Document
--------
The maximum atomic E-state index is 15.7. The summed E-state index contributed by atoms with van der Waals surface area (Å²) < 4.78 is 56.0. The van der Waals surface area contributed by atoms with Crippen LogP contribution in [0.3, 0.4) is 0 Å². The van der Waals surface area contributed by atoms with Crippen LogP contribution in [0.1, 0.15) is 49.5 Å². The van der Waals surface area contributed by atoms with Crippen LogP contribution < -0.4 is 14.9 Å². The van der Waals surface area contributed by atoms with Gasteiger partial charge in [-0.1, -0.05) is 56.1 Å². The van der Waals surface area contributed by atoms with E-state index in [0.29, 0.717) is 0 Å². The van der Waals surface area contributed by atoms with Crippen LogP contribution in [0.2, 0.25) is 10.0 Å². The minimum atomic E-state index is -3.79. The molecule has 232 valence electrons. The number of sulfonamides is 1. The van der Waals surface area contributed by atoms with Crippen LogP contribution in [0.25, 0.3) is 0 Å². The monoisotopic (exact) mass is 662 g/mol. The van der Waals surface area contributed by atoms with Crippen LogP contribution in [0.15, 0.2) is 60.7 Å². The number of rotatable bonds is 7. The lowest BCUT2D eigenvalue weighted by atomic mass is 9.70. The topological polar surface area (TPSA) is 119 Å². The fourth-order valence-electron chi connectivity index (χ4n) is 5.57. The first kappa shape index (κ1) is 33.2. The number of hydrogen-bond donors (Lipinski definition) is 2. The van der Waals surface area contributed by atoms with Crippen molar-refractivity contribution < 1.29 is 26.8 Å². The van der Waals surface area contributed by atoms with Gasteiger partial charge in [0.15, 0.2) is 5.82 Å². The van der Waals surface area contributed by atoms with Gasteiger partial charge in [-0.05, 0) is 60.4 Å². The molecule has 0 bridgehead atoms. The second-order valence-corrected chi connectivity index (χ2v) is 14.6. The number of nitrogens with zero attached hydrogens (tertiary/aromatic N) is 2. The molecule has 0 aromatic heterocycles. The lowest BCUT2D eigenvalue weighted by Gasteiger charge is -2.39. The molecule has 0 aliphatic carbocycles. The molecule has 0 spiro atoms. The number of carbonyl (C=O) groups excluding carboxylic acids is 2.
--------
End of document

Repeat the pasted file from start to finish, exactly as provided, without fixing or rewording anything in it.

The maximum atomic E-state index is 15.7. The summed E-state index contributed by atoms with van der Waals surface area (Å²) < 4.78 is 56.0. The van der Waals surface area contributed by atoms with Crippen LogP contribution in [0.3, 0.4) is 0 Å². The van der Waals surface area contributed by atoms with Crippen LogP contribution in [0.1, 0.15) is 49.5 Å². The van der Waals surface area contributed by atoms with Crippen LogP contribution < -0.4 is 14.9 Å². The van der Waals surface area contributed by atoms with Gasteiger partial charge in [-0.1, -0.05) is 56.1 Å². The van der Waals surface area contributed by atoms with E-state index in [0.29, 0.717) is 0 Å². The van der Waals surface area contributed by atoms with Crippen LogP contribution in [0.2, 0.25) is 10.0 Å². The minimum atomic E-state index is -3.79. The molecule has 232 valence electrons. The number of sulfonamides is 1. The van der Waals surface area contributed by atoms with Crippen LogP contribution in [0.25, 0.3) is 0 Å². The monoisotopic (exact) mass is 662 g/mol. The van der Waals surface area contributed by atoms with Crippen LogP contribution in [0.15, 0.2) is 60.7 Å². The number of rotatable bonds is 7. The lowest BCUT2D eigenvalue weighted by atomic mass is 9.70. The topological polar surface area (TPSA) is 119 Å². The fourth-order valence-electron chi connectivity index (χ4n) is 5.57. The first kappa shape index (κ1) is 33.2. The number of hydrogen-bond donors (Lipinski definition) is 2. The van der Waals surface area contributed by atoms with Crippen molar-refractivity contribution < 1.29 is 26.8 Å². The van der Waals surface area contributed by atoms with Gasteiger partial charge in [0.15, 0.2) is 5.82 Å². The van der Waals surface area contributed by atoms with Gasteiger partial charge in [-0.05, 0) is 60.4 Å². The molecule has 0 bridgehead atoms. The second-order valence-corrected chi connectivity index (χ2v) is 14.6. The number of nitrogens with zero attached hydrogens (tertiary/aromatic N) is 2. The molecule has 0 aromatic heterocycles. The lowest BCUT2D eigenvalue weighted by Gasteiger charge is -2.39. The molecule has 0 aliphatic carbocycles. The molecule has 0 spiro atoms. The number of carbonyl (C=O) groups excluding carboxylic acids is 2.